As The Gatestone Institute's Judith Bergman notes, the US has sanctioned at least 28 Chinese officials over their actions in Xinjiang. The list includes senior Chinese Communist Party (CCP) officials, such as current Xinjiang Uyghur Autonomous Region (XUAR) Party Secretary Chen Quanguo, who executes Chinese government policy in the region. He is also the current First Political Commissar of the XPCC, a role in which he has exercised control over the entity. According to the US Department of the Treasury:
"The XPCC is a paramilitary organization in the XUAR that is subordinate to the Chinese Communist Party (CCP). The XPCC enhances internal control over the region by advancing China's vision of economic development in XUAR that emphasizes subordination to central planning and resource extraction. The XPCC's structure reflects a military organization, with 14 divisions made up of dozens of regiments... [Chen Quanguo]... has a notorious history of intensifying security operations in the Tibetan Autonomous Region, where he was deployed before arriving in Xinjiang..."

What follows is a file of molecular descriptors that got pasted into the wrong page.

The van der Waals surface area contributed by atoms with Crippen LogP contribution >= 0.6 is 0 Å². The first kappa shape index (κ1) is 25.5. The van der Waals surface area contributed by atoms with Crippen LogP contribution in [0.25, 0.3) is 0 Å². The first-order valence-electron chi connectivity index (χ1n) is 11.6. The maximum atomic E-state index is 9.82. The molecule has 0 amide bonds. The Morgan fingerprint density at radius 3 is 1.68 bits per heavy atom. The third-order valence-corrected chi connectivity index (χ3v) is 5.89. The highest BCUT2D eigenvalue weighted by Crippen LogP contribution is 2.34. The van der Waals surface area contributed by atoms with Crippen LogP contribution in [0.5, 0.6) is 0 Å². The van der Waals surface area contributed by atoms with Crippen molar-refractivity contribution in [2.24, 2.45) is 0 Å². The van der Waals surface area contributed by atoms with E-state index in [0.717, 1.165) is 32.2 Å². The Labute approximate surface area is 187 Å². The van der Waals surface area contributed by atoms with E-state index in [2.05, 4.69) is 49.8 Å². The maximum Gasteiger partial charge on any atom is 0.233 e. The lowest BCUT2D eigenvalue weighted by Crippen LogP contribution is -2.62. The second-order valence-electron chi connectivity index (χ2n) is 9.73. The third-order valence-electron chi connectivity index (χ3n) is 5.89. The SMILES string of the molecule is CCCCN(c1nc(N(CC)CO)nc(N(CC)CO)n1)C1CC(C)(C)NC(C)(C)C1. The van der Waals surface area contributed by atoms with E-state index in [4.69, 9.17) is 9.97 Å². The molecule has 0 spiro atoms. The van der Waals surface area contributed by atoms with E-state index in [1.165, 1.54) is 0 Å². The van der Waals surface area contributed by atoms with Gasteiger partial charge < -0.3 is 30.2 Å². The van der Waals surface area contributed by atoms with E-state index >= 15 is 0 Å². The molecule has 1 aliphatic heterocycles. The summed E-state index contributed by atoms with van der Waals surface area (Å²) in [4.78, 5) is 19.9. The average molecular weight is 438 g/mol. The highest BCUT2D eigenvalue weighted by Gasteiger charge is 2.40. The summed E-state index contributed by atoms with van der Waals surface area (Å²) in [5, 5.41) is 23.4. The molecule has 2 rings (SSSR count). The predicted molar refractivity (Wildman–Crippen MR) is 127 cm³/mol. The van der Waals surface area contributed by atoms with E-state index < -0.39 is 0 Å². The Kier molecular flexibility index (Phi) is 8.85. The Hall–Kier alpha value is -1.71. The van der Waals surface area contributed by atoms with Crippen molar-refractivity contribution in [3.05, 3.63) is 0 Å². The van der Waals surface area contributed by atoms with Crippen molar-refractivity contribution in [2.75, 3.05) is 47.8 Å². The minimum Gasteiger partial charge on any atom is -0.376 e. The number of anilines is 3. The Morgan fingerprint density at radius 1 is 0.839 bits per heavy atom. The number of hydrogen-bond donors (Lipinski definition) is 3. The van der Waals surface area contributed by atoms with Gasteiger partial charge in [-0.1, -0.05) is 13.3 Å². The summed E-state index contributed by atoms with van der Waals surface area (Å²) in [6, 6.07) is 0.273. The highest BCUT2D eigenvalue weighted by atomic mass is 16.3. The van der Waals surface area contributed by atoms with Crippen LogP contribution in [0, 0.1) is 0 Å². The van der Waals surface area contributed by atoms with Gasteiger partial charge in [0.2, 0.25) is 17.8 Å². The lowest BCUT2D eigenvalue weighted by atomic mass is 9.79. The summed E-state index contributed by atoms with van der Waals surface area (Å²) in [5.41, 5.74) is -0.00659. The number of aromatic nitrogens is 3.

Meanwhile, the European Council, consisting of the heads of state of the EU member states and that is currently presided over by Germany, is unlikely to demand anything from China, let alone sanction it or do anything that might jeopardize its trade with Europe. This year, for the first time, China became the EU's largest trading partner, surpassing the US.
Crucially, the EU does not want to jeopardize the finalization of the EU-China Comprehensive Agreement on Investment, which the EU and China have sought to realize for seven years now.
And, as The South China Morning Post (SCMP) reports, China and the EU could complete the deal this week, with the 27 countries in the trade bloc unanimously approving the agreement despite earlier reservations.